Quotations 101

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- Book Review: Tigerheart -
by Peter David

To the average observer, Paul Dear seems to be a perfectly ordinary boy from an ordinary family, with a doting father who tells wonderful stories and an indulgent mother who does her best to temper these stories with common sense. However, the former pirate who wanders London's Kensington Gardens is no average observer, and he notices what others do not--namely, that Paul Dear is connected to the Anyplace.

The Anyplace is author Peter David's take on J.M. Barrie's Neverland in his novel TIGERHEART (Del Rey; hardcover; June 2008), but this is not the Neverland of Barrie's PETER PAN or the Disney animated movie. For one thing, Peter Pan, or The Boy, is not the main character, and instead of viewing all grown-ups as the enemy, TIGERHEART looks at the complexities of growing up and whether it really means that one can't still believe in seemingly impossible things.

Read an excerpt @ amazon.com

"TIGERHEART is not your average story. Its fantasy occasionally contemplates reality, and the result is thoroughly entertaining: easily the best book I've read in years. The author's style was especially engaging. Throughout the book I found myself rereading paragraphs because I thought they were so cleverly written, I just had to enjoy them again."
--Anne Bristow, webmistress, Quotations 101

"[Offers] the same kind of atmosphere as William Goldman's The Princess Bride... the adventures are suitably stimulating and unpredictable and satisfying to our demands for both thrills and archetypical justice."
--SciFi.com (Grade: A)

"Peter David sees the world a bit differently from everyone else--strangely, wonderfully, stunningly differently. Reading TIGERHEART gave me the feeling of walking a comfortably familiar road, but seeing things from angles I never knew existed."
--R.A. Salvatore, New York Times bestselling author of THE ORC KING

- Book Review: Pride and Prejudice -
by Jane Austen

Pride and Prejudice follows the main character Elizabeth Bennet as she deals with issues of manners, upbringing, moral rightness, education and marriage in her aristocratic society of early 19th century England. Elizabeth is the second eldest of five daughters of a country gentleman landed in the fictional town of Meryton in Hertfordshire, not far from London.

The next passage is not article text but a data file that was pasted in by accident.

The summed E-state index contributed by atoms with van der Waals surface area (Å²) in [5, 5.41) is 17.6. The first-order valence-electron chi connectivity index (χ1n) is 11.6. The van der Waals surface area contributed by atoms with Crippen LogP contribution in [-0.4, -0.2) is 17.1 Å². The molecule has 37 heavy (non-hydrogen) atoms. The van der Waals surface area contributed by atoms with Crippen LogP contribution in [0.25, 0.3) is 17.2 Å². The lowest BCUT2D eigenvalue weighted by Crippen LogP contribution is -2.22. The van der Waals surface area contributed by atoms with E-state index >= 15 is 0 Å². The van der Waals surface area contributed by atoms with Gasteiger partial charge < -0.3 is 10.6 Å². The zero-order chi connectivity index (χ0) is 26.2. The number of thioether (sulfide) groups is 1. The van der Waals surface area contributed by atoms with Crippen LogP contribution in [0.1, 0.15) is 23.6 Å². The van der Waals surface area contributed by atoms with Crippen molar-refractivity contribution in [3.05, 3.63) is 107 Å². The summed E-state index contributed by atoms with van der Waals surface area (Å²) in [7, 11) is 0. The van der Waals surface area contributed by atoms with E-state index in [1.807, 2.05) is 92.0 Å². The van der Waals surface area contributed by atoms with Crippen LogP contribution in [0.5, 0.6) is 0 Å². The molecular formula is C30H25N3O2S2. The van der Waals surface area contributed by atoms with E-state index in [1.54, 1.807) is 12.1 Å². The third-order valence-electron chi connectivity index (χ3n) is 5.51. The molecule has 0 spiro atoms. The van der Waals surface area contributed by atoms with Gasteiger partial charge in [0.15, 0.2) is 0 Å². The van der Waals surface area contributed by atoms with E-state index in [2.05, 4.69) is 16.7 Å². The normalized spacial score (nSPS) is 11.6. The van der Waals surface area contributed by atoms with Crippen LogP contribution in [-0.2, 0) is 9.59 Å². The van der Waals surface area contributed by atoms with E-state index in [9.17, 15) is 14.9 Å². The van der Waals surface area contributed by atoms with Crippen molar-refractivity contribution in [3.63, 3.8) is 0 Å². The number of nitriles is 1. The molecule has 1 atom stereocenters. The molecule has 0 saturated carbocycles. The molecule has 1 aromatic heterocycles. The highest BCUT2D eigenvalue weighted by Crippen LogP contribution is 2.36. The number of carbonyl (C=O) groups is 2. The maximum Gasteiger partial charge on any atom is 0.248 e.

Though the story's setting is uniquely turn of the 19th century, it retains a fascination for modern readers, continuing near the top of lists of 'most loved books' such as the Big Read. It still receives considerable attention from literary critics. This modern interest has resulted in a number of dramatic adaptations and an abundance of novels and stories imitating Austen's memorable characters or themes.

More about the story at Wikipedia

Read the book online at austen.com**
**Jane Austen's works are considered "public domain."

"Don't be fooled by the somber title. Pride and Prejudice is a lively story, with a smart and strong female lead, clever dialogue, and sharp wit. It presents the ups and downs of life in a different era while reminding us of timeless truths, like the freedom we find in admitting we've been wrong, and the beauty of second chances."
--Anne Bristow, webmistress, Quotations 101

- Review: Paid Webhosting Service-
Lunarpages and Your-Site

cost: $7.95 per month
Likes: lots of space and bandwidth, hotlink protection, "cpanel" control panel which has tons of features, lots of stats information, and plenty of options/add-ons -- including the ability to host more than one domain on an account. The company itself is very responsive; they even have a message board for clients - and potential clients - to post questions and share info.
Dislikes: Nothing so far.
Verdict: highly recommended

(Note: I can't review any of the technical services (PERL, CGI-BIN, or whatever) of my host because I don't use any of them at the moment.)

- Episode Review: Lady for a Night -
From the TV show 'The Young Riders'

The Young Riders' writers consistently do a great job of telling their tales, but this week, I re-watched "Lady for a Night," and the story struck me as especially compelling. It makes sense that, during the course of the series, there would be at least one plot (well, besides hiding-as-a-boy and attracted-to-Kid) where Lou's being a girl creates unique complications. Typically the gang solves some crime or rights some wrong, but this time, the crime is perpetrated by the seemingly charming man Lou finds herself attracted to.